Illinois is broke, but together we can fix it if you will have the courage to vote in favor of these difficult reforms.
Illinois taxpayers fund five different retirement programs for state employees: State Employees’ Retirement System; Judges’ Retirement System; General Assembly Retirement System; Teachers’ Retirement System; and State Universities Retirement System.
Just as many other states have been forced to reform their pension systems, Illinois must also reform our current state employee retirement plans. Our 2011 state budget has a single year deficit of $12 billion. Of that total, $7 billion is directly related to state employee retiree benefits. Eventually, we must pay that bill.
We have already waited too long for reform to be easy. I hope this letter will encourage you to support the difficult task of pension reforms. At a minimum, I ask that you have the courage to vote in favor of:
1. Giving current employees the choice of a defined contribution plan, the reformed defined benefit plan that was enacted in the spring of 2010, or the current defined contribution plan.
2. Giving new employees the choice of either a defined contribution plan or the reformed defined benefit plan that was enacted in the spring of 2010.
3. Setting future State contributions to pension plans at half of "Normal Cost" (cost of annual pension accrual) of the reformed defined benefit plan, with employees paying any additional costs associated with the plan they choose.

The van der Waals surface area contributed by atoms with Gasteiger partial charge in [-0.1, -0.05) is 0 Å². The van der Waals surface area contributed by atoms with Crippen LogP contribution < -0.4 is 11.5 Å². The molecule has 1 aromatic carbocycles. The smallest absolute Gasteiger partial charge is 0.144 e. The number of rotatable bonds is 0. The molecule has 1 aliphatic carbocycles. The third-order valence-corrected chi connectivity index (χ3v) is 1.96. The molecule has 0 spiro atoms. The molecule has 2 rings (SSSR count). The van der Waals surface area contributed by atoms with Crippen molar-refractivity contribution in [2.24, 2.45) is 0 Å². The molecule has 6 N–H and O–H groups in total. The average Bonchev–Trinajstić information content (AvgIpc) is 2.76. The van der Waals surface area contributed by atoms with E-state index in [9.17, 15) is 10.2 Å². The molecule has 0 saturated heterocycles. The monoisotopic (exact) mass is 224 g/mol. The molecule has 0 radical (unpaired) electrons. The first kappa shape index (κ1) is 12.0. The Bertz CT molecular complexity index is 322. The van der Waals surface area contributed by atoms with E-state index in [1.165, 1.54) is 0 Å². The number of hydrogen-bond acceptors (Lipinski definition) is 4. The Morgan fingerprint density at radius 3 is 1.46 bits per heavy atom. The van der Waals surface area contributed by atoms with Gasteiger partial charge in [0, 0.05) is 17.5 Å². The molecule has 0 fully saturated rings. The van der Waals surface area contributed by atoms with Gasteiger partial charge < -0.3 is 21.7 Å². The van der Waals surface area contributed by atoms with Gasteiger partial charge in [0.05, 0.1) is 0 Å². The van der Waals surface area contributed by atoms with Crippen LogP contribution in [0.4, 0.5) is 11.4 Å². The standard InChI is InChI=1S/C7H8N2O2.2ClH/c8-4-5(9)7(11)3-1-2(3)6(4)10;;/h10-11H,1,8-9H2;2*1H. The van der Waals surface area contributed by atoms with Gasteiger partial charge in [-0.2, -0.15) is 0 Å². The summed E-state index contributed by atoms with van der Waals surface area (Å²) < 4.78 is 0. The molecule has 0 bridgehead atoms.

4. Changing the minimum retirement age from 55 to 65 years of age.
Enacting these reforms will save an estimated $2 billion per year. We need real budget reforms now, and as a voter and member of Americans for Prosperity, I know I can count on you to do the right thing and make the hard choices needed for Illinois.
I recently read that Illinois' state retirement plans have a current deficit of over $140 billion. That is the equivalent of $30,000 per household. I don't know about you, but I can't afford $30,000 for someone else's retirement. Something has to change, and as a voter and member of Americans for Prosperity, I am asking you to help.
After researching this issue I believe that the following reforms must be enacted to bring Illinois back from the edge of the financial cliff. First, we must change the existing retirement system by offering current state employees a choice between a defined contribution plan, the reformed defined benefit plan that was enacted in the spring of 2010, or the current defined contribution plan with increased employee contribution levels. Second, we must set a limit on future state contributions to the pension plan that is in line with private sector standards. Finally, we must raise the minimum retirement age to 65.
Your support of these and other reforms is imperative. Therefore, I am respectfully requesting that you work to enact substantive reforms of the state employee pension system.
I am a member of Americans for Prosperity and would like to see prosperity return to Illinois. That won't happen until we get our budget deficit under control. We have a $12 billion deficit in 2011 and an accumulated debt of over $170 billion. The majority of that debt ($140 billion) is directly due to underfunded pension liabilities for state employees. Why do we continue to demand that 95% of Illinois citizens pay billions of dollars for the retirement benefits of 5% of our state's population? I want to encourage you to support efforts to reform the Illinois pension system.